Presently, the major question is, how will the African-American community benefit from Opportunity Zones? To begin, very few African Americans are aware of or have information about Opportunity Zones, and many consumer advocates warn that the investments may not reach distressed areas. Many of these projects will be public-private partnerships, and many companies refuse to invest money in a poor community, where they don’t see them getting a return on their investment. But, at the executive order signing, different prominent Blacks spoke in favor of the project.
Pastor Donte’ Hickman of the Southern Baptist Church, in partnership with other faith-based stakeholders’ institutions, has created the East Baltimore Revitalization Plan, addressing development needs of 100 acres, approved and adapted by the City Planning Development of Baltimore.
“Our area has been federally designated as an Opportunity Zone, and this bipartisan legislation can leverage public and private funding toward community revitalization,” said Hickman. After Hickman gave his remarks, Johnson of BET spoke. Johnson is also a big supporter of Opportunity Zones.“What this proves is the efficacy, Mr. President, of a program that allows capital to flow to places where people are seeking out opportunity. And I am convinced that [the tax incentives] to business people will cause people to invest money where before they saw risk, now they see opportunity,” Johnson said.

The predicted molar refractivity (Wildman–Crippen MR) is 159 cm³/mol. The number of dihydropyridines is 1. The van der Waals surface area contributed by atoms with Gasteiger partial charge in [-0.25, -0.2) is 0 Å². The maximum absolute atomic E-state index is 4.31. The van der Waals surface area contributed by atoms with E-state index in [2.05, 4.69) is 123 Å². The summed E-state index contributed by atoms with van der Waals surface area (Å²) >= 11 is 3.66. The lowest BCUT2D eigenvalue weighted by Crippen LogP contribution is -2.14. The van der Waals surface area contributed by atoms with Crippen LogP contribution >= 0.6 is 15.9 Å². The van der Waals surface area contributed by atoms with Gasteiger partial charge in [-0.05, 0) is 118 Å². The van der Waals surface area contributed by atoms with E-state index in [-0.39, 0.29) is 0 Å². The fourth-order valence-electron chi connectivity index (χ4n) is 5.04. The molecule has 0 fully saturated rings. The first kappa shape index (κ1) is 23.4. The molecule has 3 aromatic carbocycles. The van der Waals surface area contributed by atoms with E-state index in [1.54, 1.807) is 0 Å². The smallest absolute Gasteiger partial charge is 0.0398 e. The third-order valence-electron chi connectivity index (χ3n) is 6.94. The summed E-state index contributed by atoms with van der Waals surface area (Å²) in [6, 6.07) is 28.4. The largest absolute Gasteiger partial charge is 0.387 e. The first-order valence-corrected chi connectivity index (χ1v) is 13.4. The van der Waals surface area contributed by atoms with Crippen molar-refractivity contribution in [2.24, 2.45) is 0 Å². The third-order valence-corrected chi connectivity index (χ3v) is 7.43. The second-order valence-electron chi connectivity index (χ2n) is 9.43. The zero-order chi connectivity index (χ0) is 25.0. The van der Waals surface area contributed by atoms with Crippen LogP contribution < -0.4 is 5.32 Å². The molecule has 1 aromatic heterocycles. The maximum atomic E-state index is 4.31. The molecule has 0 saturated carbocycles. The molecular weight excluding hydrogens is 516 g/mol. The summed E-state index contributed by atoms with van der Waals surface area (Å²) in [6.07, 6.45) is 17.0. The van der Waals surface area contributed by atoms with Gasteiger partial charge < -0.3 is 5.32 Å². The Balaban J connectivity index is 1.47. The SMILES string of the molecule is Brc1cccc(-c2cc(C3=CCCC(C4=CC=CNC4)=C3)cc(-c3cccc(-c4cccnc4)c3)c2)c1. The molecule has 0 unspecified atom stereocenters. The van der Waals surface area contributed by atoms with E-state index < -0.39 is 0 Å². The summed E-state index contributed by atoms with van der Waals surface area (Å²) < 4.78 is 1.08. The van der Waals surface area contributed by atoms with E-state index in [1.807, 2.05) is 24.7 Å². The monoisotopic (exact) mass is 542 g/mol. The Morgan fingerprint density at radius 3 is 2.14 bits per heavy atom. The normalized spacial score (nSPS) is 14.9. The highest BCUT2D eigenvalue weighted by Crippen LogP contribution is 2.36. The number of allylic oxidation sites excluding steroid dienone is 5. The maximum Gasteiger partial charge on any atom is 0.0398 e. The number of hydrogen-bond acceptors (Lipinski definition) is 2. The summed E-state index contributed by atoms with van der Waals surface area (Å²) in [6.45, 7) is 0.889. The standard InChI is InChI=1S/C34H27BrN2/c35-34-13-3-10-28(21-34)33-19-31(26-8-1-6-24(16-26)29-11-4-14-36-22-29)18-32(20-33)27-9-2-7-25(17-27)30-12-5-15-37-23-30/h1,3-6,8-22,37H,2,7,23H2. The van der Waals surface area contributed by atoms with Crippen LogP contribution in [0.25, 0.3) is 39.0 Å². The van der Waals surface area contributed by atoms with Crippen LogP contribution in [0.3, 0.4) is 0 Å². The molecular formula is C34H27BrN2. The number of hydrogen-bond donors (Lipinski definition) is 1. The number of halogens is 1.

It is too early to make an informed opinion on this Opportunity Zone project. There are different numbers from different leaders on the amount of money the government is willing to invest — some say $1.3 billion and others say $2.2 billion. But both numbers are substantial. — (NNPA)